Inclusion with Nature: The Psychology Of Human-Nature Relations

  • P. Wesley Schultz

Summary

Human survival is directly tied to our relationship with the natural environment. Achieving a sustainable lifestyle depends on establishing a balance between the consumption of individuals, and the capacity of the natural environment for renewal. Yet, we often act as ifwe are separate from nature — as if we can get along without nature. Indeed, built environments serve as barriers between individuals and the natural environments in which they live. Offices, schools, homes, cars, restaurants, shopping malls, and many other built environments segregate people from nature. This chapter examines the implicit connection that individuals make between self and nature, and the impact of built environments on these implicit cognitions. A psychological model for inclusion with nature is presented, containing cognitive (connectedness), affective (caring), and behavioral (commitment) components. Implicationsfor theory, design, and sustainability are discussed.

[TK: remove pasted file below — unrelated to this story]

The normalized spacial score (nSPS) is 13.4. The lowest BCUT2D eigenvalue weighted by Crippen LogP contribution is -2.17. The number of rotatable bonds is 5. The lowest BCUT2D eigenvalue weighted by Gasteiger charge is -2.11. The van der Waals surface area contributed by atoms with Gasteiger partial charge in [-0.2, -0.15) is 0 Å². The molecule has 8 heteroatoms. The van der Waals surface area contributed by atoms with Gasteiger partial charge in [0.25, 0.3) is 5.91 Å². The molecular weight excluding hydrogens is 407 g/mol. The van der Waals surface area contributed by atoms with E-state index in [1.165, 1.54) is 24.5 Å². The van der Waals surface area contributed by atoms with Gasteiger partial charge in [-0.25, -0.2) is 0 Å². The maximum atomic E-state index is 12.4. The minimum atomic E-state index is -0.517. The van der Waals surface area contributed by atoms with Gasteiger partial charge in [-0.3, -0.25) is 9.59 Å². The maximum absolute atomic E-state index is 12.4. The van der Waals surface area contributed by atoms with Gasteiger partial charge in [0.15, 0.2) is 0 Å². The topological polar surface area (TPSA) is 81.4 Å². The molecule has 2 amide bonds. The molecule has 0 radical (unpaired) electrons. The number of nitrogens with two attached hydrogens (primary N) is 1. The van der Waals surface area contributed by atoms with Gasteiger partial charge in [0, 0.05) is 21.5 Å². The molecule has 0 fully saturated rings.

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Copyright information

© Springer Science+Business Media New York 2002

Authors and Affiliations

  • P. Wesley Schultz

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